In addition to running the nation's seventh-largest transit system, with 700,000 daily boardings, the agency oversees taxis, parking and traffic operations, and bike and pedestrian programs.
With an annual operating budget of $775 million and about 5,000 employees, the Municipal Transportation Agency touches the lives of just about every resident, worker and visitor to San Francisco. It is under constant public - and political - scrutiny.
The city's troubled transit system is riddled with reliability problems because of chronic funding shortages that have necessitated service cuts and fare hikes.
Arbitrator's rulingAnnouncement of Ford's early departure came just days after the imposition of a new contract on more than 2,000 Muni operators. The union members had rebuffed their own leadership and overwhelmingly voted down the contract the week before.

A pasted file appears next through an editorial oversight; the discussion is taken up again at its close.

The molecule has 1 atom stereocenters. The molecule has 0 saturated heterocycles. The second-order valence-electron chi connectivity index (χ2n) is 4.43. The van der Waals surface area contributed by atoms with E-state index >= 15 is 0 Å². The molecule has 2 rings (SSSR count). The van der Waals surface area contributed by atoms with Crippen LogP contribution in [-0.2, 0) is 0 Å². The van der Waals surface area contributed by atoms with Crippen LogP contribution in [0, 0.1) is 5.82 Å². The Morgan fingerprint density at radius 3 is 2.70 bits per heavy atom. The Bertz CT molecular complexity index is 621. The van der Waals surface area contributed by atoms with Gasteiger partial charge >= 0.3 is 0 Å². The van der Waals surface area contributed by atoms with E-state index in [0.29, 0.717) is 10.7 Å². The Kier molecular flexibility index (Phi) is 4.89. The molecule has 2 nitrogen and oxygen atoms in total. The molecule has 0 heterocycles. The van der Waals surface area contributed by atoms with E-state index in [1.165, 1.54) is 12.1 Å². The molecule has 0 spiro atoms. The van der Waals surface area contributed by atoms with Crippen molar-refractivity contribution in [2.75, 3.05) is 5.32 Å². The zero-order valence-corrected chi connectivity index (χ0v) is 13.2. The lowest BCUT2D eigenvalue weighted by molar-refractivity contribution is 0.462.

The arbitrator was allowed to impose the rejected contract because of Proposition G, which voters approved in November. Among other things, it gave managers more clout during bargaining. For example, it removed a condition that the operators be the second-highest paid in the country; instead wages are to be settled at the negotiating table.
The new contract includes a three-year wage freeze and gives managers considerably more power over discipline, schedules and other work rules.
During Ford's tenure, Muni's on-time performance rate reached an all-time high of 75 percent in early 2010, which was still short of the 85 percent mark demanded by city voters a dozen years ago. It has since dropped to 71.1 percent.
Copyright 2008 LexisNexis, a division of Reed Elsevier Inc. All rights reserved.